GX has an expectation called expect_table_columns_to_match_set that checks if the columns in a data frame match an unordered set. This expectation has a parameter called exact_match, which allows users to specify whether the list of columns must exactly match the observed columns. However, based on my experience, this parameter might not be clear to all users.

To provide a better understanding of how this parameter affects the expectation’s behavior, let’s consider an example. Assume we have a data frame called df with the following columns: “a”, “b”, and “c”. We can implement several expectations with different values by using the GX:

`pd_gx = gx.from_pandas(df)`

`pd_gx.expect_table_columns_to_match_set(["a", "b"], exact_match=False)`

This expectation will return True because exact_match is set to False, meaning that the data frame must have at least the expected columns (in any order).`pd_gx.expect_table_columns_to_match_set(["a", "b"], exact_match=True)`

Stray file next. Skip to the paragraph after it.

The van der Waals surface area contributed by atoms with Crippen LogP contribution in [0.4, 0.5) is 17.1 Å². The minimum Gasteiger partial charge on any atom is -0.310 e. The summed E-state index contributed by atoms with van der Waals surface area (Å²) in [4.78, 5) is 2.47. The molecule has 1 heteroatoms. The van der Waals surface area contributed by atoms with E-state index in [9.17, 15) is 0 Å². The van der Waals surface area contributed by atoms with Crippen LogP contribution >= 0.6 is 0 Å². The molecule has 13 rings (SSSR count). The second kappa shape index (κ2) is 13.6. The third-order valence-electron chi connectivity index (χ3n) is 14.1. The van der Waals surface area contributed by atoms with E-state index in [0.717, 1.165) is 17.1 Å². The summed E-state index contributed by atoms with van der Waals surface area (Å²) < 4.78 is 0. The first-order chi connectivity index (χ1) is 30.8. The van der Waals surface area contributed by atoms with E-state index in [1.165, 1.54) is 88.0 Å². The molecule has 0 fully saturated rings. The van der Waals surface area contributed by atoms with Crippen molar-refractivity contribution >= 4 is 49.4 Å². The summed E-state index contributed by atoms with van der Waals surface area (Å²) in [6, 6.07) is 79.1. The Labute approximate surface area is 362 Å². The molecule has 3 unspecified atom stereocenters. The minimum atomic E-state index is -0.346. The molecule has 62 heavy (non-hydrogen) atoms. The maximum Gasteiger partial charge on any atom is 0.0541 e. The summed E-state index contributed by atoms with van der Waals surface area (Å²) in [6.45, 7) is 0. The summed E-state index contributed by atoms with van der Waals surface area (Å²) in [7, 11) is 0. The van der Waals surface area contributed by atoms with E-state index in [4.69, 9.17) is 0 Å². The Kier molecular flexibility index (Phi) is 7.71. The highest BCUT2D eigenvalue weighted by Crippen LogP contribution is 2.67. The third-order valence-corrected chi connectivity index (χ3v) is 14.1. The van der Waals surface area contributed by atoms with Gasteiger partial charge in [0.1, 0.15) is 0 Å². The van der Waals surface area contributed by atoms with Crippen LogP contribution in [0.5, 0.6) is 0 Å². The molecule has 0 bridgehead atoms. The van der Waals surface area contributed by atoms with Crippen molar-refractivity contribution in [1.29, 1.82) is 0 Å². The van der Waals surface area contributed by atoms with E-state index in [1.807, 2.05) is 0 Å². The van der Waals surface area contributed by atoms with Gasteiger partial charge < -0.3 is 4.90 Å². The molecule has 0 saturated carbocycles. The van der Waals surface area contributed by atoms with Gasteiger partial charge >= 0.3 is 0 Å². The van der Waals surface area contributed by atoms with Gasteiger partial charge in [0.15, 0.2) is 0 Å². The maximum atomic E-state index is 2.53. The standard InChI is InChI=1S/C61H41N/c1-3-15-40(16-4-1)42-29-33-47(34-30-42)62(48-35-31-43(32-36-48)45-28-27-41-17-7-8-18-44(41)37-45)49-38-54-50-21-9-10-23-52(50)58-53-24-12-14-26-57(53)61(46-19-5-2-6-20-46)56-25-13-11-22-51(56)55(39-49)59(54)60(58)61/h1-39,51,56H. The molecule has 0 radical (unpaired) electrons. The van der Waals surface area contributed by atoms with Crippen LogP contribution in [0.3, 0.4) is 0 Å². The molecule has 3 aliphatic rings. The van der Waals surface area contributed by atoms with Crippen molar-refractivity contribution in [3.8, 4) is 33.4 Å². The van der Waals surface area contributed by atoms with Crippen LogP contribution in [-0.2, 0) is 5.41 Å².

This expectation will return False because exact_match is set to True, meaning that the data frame must have the expected columns exactly (in any order).`pd_gx.expect_table_columns_to_match_set(["a", "b", "c", "d"], exact_match=False)`

`pd_gx.expect_table_columns_to_match_set(["a", "b", "c", "d"], exact_match=True)`

Both of these expectations will return False because the data frame does not have all the expected columns.

I believe these examples will help you gain a deeper understanding of the exact_match parameter.

Full example:

```
import pandas as pd
import great_expectations as gx
df = pd.DataFrame({"a": [1,2,3], "b": ["a", "b", "c"], "c": [True, False, True]})
pd_gx = gx.from_pandas(df)
result = [
pd_gx.expect_table_columns_to_match_set(["a", "b"], exact_match=False).success,
pd_gx.expect_table_columns_to_match_set(["a", "b"], exact_match=True).success,
pd_gx.expect_table_columns_to_match_set(["a", "b","c", "d"], exact_match=False).success,
pd_gx.expect_table_columns_to_match_set(["a", "b","c", "d"], exact_match=True).success
]
result
```